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This article is part of the supplement: Antimicrobial Resistance and Infection Control: Abstracts from the 2nd International Conference on Prevention and Infection Control (ICPIC 2013)

Open Access Oral presentation

O003: The misuse of clinical gloves: risk of cross-infection and factors influencing the decision of healthcare workers to wear gloves

J Wilson1*, S Lynam2, J Singleton3 and H Loveday4

  • * Corresponding author: J Wilson

Author Affiliations

1 Institute of Practice, Interdisciplinary Research & Enterprise, UK

2 Psychology, Social Care & Human Sciences, University of West London, UK

3 Infection Control Directorate, Imperial College Healthcare NHS Trust, UK

4 Richard Wells Research Centre, University of West London, London, UK

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Antimicrobial Resistance and Infection Control 2013, 2(Suppl 1):O3  doi:10.1186/2047-2994-2-S1-O3


The electronic version of this article is the complete one and can be found online at: http://www.aricjournal.com/content/2/S1/O3


Published:20 June 2013

© 2013 Wilson et al; licensee BioMed Central Ltd.

This is an Open Access article distributed under the terms of the Creative Commons Attribution License (http://creativecommons.org/licenses/by/2.0), which permits unrestricted use, distribution, and reproduction in any medium, provided the original work is properly cited.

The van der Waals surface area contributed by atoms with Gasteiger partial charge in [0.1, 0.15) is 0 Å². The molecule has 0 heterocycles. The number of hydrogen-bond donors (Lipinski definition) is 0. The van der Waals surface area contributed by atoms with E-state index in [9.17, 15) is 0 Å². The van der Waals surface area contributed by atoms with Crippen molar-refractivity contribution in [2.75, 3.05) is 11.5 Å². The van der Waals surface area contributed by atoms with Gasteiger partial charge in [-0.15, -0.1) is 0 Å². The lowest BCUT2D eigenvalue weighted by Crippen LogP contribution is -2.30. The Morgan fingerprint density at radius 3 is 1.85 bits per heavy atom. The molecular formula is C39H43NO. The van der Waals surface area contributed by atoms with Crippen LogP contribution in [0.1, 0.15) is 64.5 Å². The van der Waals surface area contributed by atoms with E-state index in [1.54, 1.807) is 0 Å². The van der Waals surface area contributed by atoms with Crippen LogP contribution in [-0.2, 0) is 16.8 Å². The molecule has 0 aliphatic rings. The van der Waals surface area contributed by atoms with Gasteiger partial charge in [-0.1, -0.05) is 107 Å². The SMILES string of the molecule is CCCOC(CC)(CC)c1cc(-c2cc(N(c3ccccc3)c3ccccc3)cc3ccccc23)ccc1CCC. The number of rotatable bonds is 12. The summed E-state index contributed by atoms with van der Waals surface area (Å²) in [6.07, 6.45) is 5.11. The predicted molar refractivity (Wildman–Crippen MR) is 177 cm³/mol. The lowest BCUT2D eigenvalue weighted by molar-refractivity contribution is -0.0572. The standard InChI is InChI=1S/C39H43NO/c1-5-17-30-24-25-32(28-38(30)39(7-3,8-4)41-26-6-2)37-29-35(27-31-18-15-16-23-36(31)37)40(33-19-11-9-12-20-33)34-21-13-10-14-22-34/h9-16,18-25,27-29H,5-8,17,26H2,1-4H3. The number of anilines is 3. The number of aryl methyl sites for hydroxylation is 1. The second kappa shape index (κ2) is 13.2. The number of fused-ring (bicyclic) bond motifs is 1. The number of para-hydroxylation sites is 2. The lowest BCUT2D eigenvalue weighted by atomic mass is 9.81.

Introduction

Clinical gloves are routinely used in the delivery of patient care but unless integrated with the ‘5 moments of hand hygiene’ have the potential to increase the risk of HCAI transmission.

Objectives

To examine glove use in an acute care setting, the extent to which they are associated with a risk of cross contamination, and factors that influence healthcare workers (HCW) decision to wear them.

Methods

Observation of the use of clinical gloves was conducted in 6 wards by two trained observers. Independent observations were compared for inter-rater reliability. Glove use was considered appropriate if the episode involved potential contact with blood/body fluid (BBF). Risk of cross contamination was defined as violation of one or more of the ‘moments of hand hygiene’ during the glove-use episode. Semi-structured interviews were conducted with a purposive sample of 25 HCW from audited wards to explore attitudes towards the use of gloves.

Results

164 glove use episodes were observed over 13 hours. Glove use was appropriate in 58% (95/164) of episodes, but gloves were commonly used for procedures with minimal risk of exposure to BBF. In 39% of glove-use episodes there was a risk of cross contamination, this was significantly more likely to occur where gloves were used inappropriately (58.4% vs 28.4%; Chi2 p <0.01). In 24% (39) episodes more than 5 objects were touched by a gloved hand before the procedure was performed. In one third of episodes, hand hygiene was not performed after glove removal. The key themes from qualitative interviews with HCW indicated that the decision to wear gloves was influenced by multidimensional socialisation and emotion. Key emotions were disgust and fear, but assumptions about patients and their preferences regards glove use, confusion about when to wear them and peer pressure, were also important influences.

Conclusion

Glove use in acute clinical settings is associated with a significant risk of cross contamination and needs to be more explicitly integrated into hand hygiene policy. An understanding of drivers of glove use behaviour is required to design interventions to reduce their misuse and overuse.

Disclosure of interest

None declared.